After Being Cut In H.S., Peters Throws 101 MPH

Editor/Collegiate Baseball

FORT WAYNE, Ind. — The story of RHP Mathew Peters of Ivy Tech Community College is simply incredible.

He was an afterthought in high school at 5-foot-7 and 140 pounds who was cut once and rarely pitched as a senior.

Not a single college wanted him on their team after his senior season.

The low point of his high school years was during his final season on Senior Day with the varsity baseball team.

Every senior got to play in that game, except him, as his family looked on in stunned silence.

The embarrassment Peters felt was unbearable.

This incident drove this young man every day after that point to be the best pitcher he could possibly be as he devoted his life to pitching.

It was almost as if the baseball gods had touched him as he grew 9 inches and gained 70 pounds as he transformed into a 6-foot-4 frame with a chiseled 210-pound body several years later.

In high school, his fastball topped out at 85 mph. Now he has touched 101 mph which was verified by two Major League scouts in early March. That is 16 mph faster.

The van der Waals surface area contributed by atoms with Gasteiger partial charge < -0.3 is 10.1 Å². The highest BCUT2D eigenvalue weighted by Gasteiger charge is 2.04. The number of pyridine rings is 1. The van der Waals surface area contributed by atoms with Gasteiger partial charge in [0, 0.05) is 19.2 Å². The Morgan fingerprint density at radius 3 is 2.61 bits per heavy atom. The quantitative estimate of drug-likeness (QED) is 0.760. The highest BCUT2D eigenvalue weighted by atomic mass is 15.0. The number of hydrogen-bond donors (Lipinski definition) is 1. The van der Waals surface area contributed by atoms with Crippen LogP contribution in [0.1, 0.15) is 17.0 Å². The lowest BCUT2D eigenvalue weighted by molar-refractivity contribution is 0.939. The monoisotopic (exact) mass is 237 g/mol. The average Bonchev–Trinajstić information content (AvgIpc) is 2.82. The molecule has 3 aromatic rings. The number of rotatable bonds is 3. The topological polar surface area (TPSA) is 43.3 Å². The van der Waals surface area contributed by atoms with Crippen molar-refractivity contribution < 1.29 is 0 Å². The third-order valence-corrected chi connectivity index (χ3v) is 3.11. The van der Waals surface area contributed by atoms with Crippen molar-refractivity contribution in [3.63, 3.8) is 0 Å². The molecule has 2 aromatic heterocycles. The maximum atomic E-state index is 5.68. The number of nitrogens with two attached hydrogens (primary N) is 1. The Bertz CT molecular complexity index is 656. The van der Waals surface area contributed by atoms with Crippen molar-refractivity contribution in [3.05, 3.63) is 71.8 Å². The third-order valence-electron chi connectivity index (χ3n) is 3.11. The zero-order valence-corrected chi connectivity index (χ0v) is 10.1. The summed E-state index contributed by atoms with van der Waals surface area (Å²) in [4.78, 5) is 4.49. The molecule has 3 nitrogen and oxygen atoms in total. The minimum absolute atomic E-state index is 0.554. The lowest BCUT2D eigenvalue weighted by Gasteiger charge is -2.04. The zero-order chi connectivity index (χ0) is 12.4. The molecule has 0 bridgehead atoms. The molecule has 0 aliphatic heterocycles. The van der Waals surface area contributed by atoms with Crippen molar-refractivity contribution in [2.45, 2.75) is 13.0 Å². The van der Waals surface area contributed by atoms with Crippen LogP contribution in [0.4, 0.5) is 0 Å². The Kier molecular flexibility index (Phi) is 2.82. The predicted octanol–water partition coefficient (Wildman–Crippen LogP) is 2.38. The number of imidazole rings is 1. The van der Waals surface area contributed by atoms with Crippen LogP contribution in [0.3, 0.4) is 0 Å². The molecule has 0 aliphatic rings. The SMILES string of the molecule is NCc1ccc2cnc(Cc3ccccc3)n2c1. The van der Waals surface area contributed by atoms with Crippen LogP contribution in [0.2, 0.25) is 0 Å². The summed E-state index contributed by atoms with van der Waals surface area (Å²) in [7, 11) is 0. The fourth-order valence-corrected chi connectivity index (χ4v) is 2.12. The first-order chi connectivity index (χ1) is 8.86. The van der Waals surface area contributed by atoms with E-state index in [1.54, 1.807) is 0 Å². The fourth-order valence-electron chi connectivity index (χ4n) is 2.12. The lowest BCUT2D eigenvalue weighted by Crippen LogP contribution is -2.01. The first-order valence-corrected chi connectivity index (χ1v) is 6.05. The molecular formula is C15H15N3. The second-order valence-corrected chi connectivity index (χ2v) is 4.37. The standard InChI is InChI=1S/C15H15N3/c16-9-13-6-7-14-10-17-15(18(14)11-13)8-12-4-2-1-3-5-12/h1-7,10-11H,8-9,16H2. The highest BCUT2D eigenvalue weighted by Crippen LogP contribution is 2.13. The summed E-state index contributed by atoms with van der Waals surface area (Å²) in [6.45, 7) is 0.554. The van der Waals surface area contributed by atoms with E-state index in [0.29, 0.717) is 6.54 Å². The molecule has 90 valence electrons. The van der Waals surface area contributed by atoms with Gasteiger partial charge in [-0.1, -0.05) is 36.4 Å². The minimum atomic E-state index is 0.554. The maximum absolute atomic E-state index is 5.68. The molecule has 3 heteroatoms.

“As a freshman at Bishop Dwenger High School (Fort Wayne, Ind.), I was 5-foot-7 and weighed only 140 pounds,” said Peters.

“Prior to my freshman year, I had played travel ball since the age of nine. I got to play in a lot of tournaments prior to high school. I pitched and also played second base and left field.

“My freshman and sophomore years of high school, I made the junior varsity team. We didn’t have a freshman team at our school. My junior year, I was cut prior to the season. Then my senior year, I made the team but I didn’t play or pitch much.

“As a senior, I was about 5-foot-9 and weighed about 160 pounds. So I still wasn’t that big. My fastball at that time topped out at 85 mph.

“The most difficult day of my life was when we had Senior Day on the baseball team at Dwenger High School. Every senior on the varsity got in that game except me. I was absolutely devastated. I had my entire family there to see me play. It was the worst day of my life…just awful.

“My fellow seniors on the team couldn’t believe I didn’t play as well. I didn’t talk to the head coach on the team after the game because there was absolutely nothing I could say. I wanted to turn in my jersey after that game, but I didn’t.

“That day was the turning point in my pitching career. While I am still upset at what happened, that decision by that coach drove me to be the pitcher I am today.

“I started working out every day and gave pitching 110 percent since that day. I refused to accept what had just happened because I knew that I could become a good pitcher.

“At the end of my senior season of baseball, I had no options to play baseball again. No college program wanted me.”

So he took classes at local junior college Ivy Tech during the fall of 2019.

“Keep in mind that since that bitter day when I wasn’t allowed to play on Senior Day in high school, I devoted every single day to getting better as a pitcher.”

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